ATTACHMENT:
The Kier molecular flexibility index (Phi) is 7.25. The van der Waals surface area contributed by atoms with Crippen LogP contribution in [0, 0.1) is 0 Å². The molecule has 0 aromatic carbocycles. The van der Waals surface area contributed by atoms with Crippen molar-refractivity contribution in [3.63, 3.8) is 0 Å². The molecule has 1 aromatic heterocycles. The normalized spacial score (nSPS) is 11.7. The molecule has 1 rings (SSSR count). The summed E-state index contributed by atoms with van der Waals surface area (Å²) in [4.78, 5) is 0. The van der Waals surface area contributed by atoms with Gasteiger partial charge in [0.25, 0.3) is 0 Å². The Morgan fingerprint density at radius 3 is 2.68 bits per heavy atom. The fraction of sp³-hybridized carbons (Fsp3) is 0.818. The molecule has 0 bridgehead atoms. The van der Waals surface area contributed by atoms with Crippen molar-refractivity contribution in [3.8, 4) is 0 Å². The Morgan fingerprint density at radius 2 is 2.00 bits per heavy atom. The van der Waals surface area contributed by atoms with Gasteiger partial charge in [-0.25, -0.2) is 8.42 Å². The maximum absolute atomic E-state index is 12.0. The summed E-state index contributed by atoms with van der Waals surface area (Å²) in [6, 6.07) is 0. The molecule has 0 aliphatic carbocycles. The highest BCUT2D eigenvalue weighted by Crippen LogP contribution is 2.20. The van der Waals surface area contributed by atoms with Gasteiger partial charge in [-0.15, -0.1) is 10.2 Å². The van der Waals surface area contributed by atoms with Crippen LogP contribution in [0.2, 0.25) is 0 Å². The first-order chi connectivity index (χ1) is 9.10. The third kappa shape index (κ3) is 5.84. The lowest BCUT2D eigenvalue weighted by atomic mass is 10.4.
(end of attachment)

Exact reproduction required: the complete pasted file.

The Kier molecular flexibility index (Phi) is 7.25. The van der Waals surface area contributed by atoms with Crippen LogP contribution in [0, 0.1) is 0 Å². The molecule has 0 aromatic carbocycles. The van der Waals surface area contributed by atoms with Crippen molar-refractivity contribution in [3.63, 3.8) is 0 Å². The molecule has 1 aromatic heterocycles. The normalized spacial score (nSPS) is 11.7. The molecule has 1 rings (SSSR count). The summed E-state index contributed by atoms with van der Waals surface area (Å²) in [4.78, 5) is 0. The van der Waals surface area contributed by atoms with Gasteiger partial charge in [0.25, 0.3) is 0 Å². The Morgan fingerprint density at radius 3 is 2.68 bits per heavy atom. The fraction of sp³-hybridized carbons (Fsp3) is 0.818. The molecule has 0 bridgehead atoms. The van der Waals surface area contributed by atoms with Crippen molar-refractivity contribution in [3.8, 4) is 0 Å². The Morgan fingerprint density at radius 2 is 2.00 bits per heavy atom. The van der Waals surface area contributed by atoms with Gasteiger partial charge in [-0.25, -0.2) is 8.42 Å². The maximum absolute atomic E-state index is 12.0. The summed E-state index contributed by atoms with van der Waals surface area (Å²) in [6, 6.07) is 0. The molecule has 0 aliphatic carbocycles. The highest BCUT2D eigenvalue weighted by Crippen LogP contribution is 2.20. The van der Waals surface area contributed by atoms with Gasteiger partial charge in [-0.15, -0.1) is 10.2 Å². The van der Waals surface area contributed by atoms with Crippen LogP contribution in [0.2, 0.25) is 0 Å². The first-order chi connectivity index (χ1) is 9.10. The third kappa shape index (κ3) is 5.84. The lowest BCUT2D eigenvalue weighted by atomic mass is 10.4.